Ireland’s first free tax clinic has been set up in NUI Galway to educate students about their entitlements, obligations, and how to manage their tax affairs.
The pioneering initiative will see tax students in the JE Cairnes School of Business and Economics work in partnership with teaching staff and professional external tax advisors in providing an online and confidential service.
The NUI Galway Tax Clinic is being established initially to assist the university’s students, with a view to extending its services to community groups which are unable to access or afford tax information.
The service will run for at least six weeks at first, offering practical tax information and support to students with tax concerns and queries arising from a change in their circumstances, particularly as a result of the Covid-19 pandemic.
“The backdrop to this clinic is justice,” said Emer Mulligan, director of the clinic and personal professor in taxation and finance at NUI Galway. “It’s about helping under-represented people. The focus of the clinic is tax education and through that we will help a number of people who would not have realised they had an entitlement to certain tax credits, and potentially a tax refund, as well as others whose credits were not allocated correctly, or have multiple jobs or were in receipt of the Pandemic Unemployment Payment.
“Our mission is to inform and support marginalised citizens in their tax compliance in a free and confidential setting. Plans are under way to extend the service to marginalised community groups in the Galway region.”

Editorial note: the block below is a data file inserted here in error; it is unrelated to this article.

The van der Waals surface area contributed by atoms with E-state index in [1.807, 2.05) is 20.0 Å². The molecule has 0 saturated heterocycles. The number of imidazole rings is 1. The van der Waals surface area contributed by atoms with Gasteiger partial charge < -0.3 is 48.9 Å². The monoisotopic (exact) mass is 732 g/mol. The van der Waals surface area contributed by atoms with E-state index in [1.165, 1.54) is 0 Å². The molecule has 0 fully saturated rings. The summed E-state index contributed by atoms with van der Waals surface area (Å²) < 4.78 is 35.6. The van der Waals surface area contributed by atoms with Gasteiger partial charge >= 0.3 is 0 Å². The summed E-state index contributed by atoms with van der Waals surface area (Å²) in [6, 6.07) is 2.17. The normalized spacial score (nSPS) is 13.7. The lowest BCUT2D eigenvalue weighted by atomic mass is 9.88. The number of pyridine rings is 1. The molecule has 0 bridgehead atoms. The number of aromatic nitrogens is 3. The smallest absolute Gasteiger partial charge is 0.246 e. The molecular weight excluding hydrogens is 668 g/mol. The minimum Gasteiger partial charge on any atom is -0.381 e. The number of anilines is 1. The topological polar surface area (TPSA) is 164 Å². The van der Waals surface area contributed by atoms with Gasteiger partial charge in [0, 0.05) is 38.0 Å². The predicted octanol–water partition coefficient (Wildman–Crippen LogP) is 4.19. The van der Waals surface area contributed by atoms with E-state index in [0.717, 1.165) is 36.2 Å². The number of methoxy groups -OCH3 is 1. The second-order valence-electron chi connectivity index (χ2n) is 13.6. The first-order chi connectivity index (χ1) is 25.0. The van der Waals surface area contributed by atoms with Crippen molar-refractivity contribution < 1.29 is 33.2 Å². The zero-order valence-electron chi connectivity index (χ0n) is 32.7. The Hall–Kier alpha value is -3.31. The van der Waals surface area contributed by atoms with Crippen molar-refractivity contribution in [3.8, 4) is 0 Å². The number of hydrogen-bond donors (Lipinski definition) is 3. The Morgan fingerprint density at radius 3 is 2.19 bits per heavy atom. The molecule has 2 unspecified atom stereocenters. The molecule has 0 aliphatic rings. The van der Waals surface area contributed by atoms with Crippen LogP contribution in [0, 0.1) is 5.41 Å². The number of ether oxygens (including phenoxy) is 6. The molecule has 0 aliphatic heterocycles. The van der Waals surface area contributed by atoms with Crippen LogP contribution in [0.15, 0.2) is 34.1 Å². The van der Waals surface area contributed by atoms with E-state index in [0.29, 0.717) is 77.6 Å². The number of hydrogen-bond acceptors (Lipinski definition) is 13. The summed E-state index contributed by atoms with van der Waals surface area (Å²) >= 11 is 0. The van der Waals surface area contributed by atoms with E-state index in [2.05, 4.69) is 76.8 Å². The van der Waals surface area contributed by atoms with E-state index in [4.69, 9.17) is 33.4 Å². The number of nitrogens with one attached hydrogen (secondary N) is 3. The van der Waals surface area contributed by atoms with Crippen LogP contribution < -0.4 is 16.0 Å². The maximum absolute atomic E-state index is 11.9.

A pilot tax clinic was trialled in NUI Galway last year where around 60 students received personal tax information and support. A number of external tax advisors were involved in running the pilot, with PwC one of the first to come on board.
Florita Dolly, PwC tax advisor, said: “This exciting new initiative seeks to make taxpayer assistance more accessible and available to marginalised communities and the wider student population. PwC Galway are delighted to be supporting this initiative.”
The NUI Galway Tax Clinic will also see students earn valuable real-world experience working with professional advisors, including some NUI Galway alumni who are working on a pro bono basis.
Students seeking advice at the clinic will be asked to consider if they are aware of tax credits they are entitled to, including for tuition fees, flat rate allowances, medical expenses, or being a single parent or home carer. It also asks if they have been employed in the previous four years, if they work multiple jobs, if they received the PUP and know how it is taxed, and if they are planning to go overseas.
Professor Mulligan was inspired to set up the tax clinic after learning of the success of initiatives in the USA and Australia where they have expanded and secured support from tax authorities with most of the clinics affiliated with academic institutions.